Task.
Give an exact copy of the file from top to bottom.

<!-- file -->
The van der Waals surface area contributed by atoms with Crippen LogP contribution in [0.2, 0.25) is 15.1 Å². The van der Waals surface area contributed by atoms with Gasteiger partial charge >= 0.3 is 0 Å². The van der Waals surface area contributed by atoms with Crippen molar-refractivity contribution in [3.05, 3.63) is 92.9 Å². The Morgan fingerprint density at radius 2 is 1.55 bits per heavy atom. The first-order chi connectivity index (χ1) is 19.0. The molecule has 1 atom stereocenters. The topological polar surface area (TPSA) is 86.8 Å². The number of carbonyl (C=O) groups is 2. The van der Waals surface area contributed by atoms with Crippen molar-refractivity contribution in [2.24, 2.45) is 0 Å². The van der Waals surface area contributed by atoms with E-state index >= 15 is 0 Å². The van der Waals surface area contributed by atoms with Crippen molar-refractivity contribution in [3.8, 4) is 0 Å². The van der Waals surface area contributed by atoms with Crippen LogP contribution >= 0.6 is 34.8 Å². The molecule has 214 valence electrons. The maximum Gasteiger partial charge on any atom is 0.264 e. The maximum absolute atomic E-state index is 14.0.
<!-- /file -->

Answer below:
The van der Waals surface area contributed by atoms with Crippen LogP contribution in [0.2, 0.25) is 15.1 Å². The van der Waals surface area contributed by atoms with Gasteiger partial charge >= 0.3 is 0 Å². The van der Waals surface area contributed by atoms with Crippen molar-refractivity contribution in [3.05, 3.63) is 92.9 Å². The Morgan fingerprint density at radius 2 is 1.55 bits per heavy atom. The first-order chi connectivity index (χ1) is 19.0. The molecule has 1 atom stereocenters. The topological polar surface area (TPSA) is 86.8 Å². The number of carbonyl (C=O) groups is 2. The van der Waals surface area contributed by atoms with Crippen molar-refractivity contribution in [2.24, 2.45) is 0 Å². The van der Waals surface area contributed by atoms with E-state index >= 15 is 0 Å². The van der Waals surface area contributed by atoms with Crippen molar-refractivity contribution in [3.8, 4) is 0 Å². The van der Waals surface area contributed by atoms with Crippen LogP contribution >= 0.6 is 34.8 Å². The molecule has 214 valence electrons. The maximum Gasteiger partial charge on any atom is 0.264 e. The maximum absolute atomic E-state index is 14.0.